In addition to creating the two Arts Council projects in downtown Indianapolis (Bright City and Vibe Street), what other ideas have you been working on? How has your use of color theory, which strongly influences your work, changed?
“While we were working on Bright City…we [became] curious to see what would happen if we brought the color out into space.”
The artists say they are inspired by the work of Gene Davis. After finishing their first collaborative project Bright City, Causey and Daniell played around with the idea of creating an installation of giant aluminum poles. The concept behind this idea being that people would experience in three dimensions the color shifts the artists were seeing in the two-dimensional Bright City.
The artists worked on developing a project for exhibition at ArtPrize. During this time, they considered adding another, personal layer to their color field work. The artists’ concept was to engage the large audience of ArtPrize by hanging a collection of their own mementos from colored nylon cords. Viewers would walk through the installation, take away an object hanging from one of the cords, and then discard it into a shredder. Daniell says that both he and Causey had been distracted from their work because they were busy sorting through objects and boxes of sentimental items they had collected, and it led him to think about how attachments to physical objects affect how one experiences life.
The artists followed this idea and worked on a concept for ArtPrize, but ended up being inspired to go in a different direction:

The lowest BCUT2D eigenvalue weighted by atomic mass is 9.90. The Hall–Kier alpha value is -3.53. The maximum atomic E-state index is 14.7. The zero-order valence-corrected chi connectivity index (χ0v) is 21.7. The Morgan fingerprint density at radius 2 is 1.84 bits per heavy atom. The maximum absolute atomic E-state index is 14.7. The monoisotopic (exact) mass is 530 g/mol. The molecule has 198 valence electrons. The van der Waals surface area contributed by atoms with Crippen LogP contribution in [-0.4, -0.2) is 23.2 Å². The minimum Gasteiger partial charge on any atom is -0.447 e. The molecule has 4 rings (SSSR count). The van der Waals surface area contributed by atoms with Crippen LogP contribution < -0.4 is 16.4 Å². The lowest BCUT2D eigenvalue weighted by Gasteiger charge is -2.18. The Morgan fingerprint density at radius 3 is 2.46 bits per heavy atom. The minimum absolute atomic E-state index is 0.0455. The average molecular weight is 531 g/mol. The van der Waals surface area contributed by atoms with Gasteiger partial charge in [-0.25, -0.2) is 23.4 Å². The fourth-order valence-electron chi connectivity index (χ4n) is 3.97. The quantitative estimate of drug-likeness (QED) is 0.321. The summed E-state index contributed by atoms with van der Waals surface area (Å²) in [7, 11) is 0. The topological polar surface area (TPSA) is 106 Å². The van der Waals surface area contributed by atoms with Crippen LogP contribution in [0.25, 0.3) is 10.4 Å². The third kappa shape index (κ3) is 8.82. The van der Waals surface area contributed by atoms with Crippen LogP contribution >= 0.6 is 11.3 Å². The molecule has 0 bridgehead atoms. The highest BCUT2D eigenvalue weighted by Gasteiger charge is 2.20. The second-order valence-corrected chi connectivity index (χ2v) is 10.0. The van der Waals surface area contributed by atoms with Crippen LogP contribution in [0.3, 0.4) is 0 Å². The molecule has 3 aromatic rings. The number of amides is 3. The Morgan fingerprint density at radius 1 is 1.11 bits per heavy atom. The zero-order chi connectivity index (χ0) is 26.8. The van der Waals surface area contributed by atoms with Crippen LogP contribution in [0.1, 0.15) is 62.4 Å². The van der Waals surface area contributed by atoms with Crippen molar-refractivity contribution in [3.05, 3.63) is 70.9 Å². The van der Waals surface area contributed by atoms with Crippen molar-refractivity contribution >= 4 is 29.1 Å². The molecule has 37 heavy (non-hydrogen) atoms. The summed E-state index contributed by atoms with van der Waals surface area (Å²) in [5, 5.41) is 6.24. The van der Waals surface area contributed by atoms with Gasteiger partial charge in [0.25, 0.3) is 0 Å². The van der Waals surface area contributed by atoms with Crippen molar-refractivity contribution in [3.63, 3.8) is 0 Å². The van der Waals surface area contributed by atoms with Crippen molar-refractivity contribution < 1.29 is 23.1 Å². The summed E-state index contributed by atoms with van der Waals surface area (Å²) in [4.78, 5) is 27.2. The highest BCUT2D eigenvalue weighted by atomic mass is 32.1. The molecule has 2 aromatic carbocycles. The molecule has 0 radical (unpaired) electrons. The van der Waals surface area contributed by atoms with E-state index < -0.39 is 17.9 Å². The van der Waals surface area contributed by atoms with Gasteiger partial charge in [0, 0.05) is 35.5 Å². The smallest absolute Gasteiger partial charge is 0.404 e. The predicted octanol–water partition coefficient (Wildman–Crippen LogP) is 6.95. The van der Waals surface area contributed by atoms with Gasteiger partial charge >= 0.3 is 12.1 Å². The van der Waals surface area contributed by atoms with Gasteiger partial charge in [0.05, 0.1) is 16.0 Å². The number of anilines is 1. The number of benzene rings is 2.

“It was the process of building the maquette for the ArtPrize piece, where we saw that hanging vertical color all by itself was what we needed.”
Now that we know how you came to figure out the technical aspects of your Gallery 924 installation, Sweet Spot, can you tell us more about the concept?
“The process is a lot of box making, and it’s a lot of thread winding…and a lot of threading.”
The installation is extremely labor intensive. Sweet Spot is comprised of 46 units of 75 nylon cords strung from the floor to the ceiling of Gallery 924. This means that they have cut and threaded 3,450 strings through 6,900 holes that Daniell has carefully plotted and drilled. Nearly 100 volunteers aided the artists in cutting, spooling, and threading the nylon cords.
“Like swimming through a lake on a summer day. It’s warm and then suddenly you hit that patch of cool.”
As viewers move around Sweet Spot, they will see the 24 different colors aligning in different combinations and at different depths against a black background. The artists hope that the viewer will “find their own sweet spot where the color relationships line up just how [they] like it.” Daniell also says that in order to truly experience the piece, one has to slow down and let their eyes rest.
“You slow down enough and you relax…the depth,–the deep and the near–just kind of come together…a sweet spot of awareness where you can actually see into it. Part of the sweet spot is just getting to where you can see.”
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Gallery 924 is open Monday – Friday from 9 am – 5 pm. Thursdays from 9 am – 6 pm.